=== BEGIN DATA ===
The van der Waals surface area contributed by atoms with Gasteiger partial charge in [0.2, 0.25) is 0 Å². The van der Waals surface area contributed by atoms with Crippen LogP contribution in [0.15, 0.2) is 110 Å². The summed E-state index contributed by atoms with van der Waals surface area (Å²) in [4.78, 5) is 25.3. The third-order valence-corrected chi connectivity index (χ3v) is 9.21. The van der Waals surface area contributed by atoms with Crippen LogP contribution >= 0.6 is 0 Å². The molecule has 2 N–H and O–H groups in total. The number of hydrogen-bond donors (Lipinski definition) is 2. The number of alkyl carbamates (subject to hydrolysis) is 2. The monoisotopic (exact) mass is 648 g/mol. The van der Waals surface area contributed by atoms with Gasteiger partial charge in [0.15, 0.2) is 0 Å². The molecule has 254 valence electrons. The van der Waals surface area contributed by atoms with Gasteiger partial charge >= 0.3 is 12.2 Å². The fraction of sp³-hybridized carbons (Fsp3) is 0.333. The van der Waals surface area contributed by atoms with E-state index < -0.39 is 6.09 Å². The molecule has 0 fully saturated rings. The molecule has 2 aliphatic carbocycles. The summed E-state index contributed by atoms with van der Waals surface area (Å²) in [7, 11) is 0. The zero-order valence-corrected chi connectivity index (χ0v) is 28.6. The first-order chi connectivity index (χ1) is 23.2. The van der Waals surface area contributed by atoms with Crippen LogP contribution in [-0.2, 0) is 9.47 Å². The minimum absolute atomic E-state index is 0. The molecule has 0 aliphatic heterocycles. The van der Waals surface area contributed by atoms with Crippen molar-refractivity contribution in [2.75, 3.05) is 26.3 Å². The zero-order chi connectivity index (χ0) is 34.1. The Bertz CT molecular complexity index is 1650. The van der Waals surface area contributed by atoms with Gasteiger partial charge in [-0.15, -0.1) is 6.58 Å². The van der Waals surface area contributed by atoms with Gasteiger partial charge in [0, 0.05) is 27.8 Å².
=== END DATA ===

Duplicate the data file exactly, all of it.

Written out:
The van der Waals surface area contributed by atoms with Gasteiger partial charge in [0.2, 0.25) is 0 Å². The van der Waals surface area contributed by atoms with Crippen LogP contribution in [0.15, 0.2) is 110 Å². The summed E-state index contributed by atoms with van der Waals surface area (Å²) in [4.78, 5) is 25.3. The third-order valence-corrected chi connectivity index (χ3v) is 9.21. The van der Waals surface area contributed by atoms with Crippen LogP contribution >= 0.6 is 0 Å². The molecule has 2 N–H and O–H groups in total. The number of hydrogen-bond donors (Lipinski definition) is 2. The number of alkyl carbamates (subject to hydrolysis) is 2. The monoisotopic (exact) mass is 648 g/mol. The van der Waals surface area contributed by atoms with Gasteiger partial charge in [0.15, 0.2) is 0 Å². The molecule has 254 valence electrons. The van der Waals surface area contributed by atoms with Gasteiger partial charge >= 0.3 is 12.2 Å². The fraction of sp³-hybridized carbons (Fsp3) is 0.333. The van der Waals surface area contributed by atoms with E-state index < -0.39 is 6.09 Å². The molecule has 0 fully saturated rings. The molecule has 2 aliphatic carbocycles. The summed E-state index contributed by atoms with van der Waals surface area (Å²) in [7, 11) is 0. The zero-order valence-corrected chi connectivity index (χ0v) is 28.6. The first-order chi connectivity index (χ1) is 23.2. The van der Waals surface area contributed by atoms with Crippen LogP contribution in [-0.2, 0) is 9.47 Å². The minimum absolute atomic E-state index is 0. The molecule has 0 aliphatic heterocycles. The van der Waals surface area contributed by atoms with Crippen molar-refractivity contribution in [2.75, 3.05) is 26.3 Å². The zero-order chi connectivity index (χ0) is 34.1. The Bertz CT molecular complexity index is 1650. The van der Waals surface area contributed by atoms with Gasteiger partial charge in [-0.15, -0.1) is 6.58 Å². The van der Waals surface area contributed by atoms with Gasteiger partial charge in [0, 0.05) is 27.8 Å².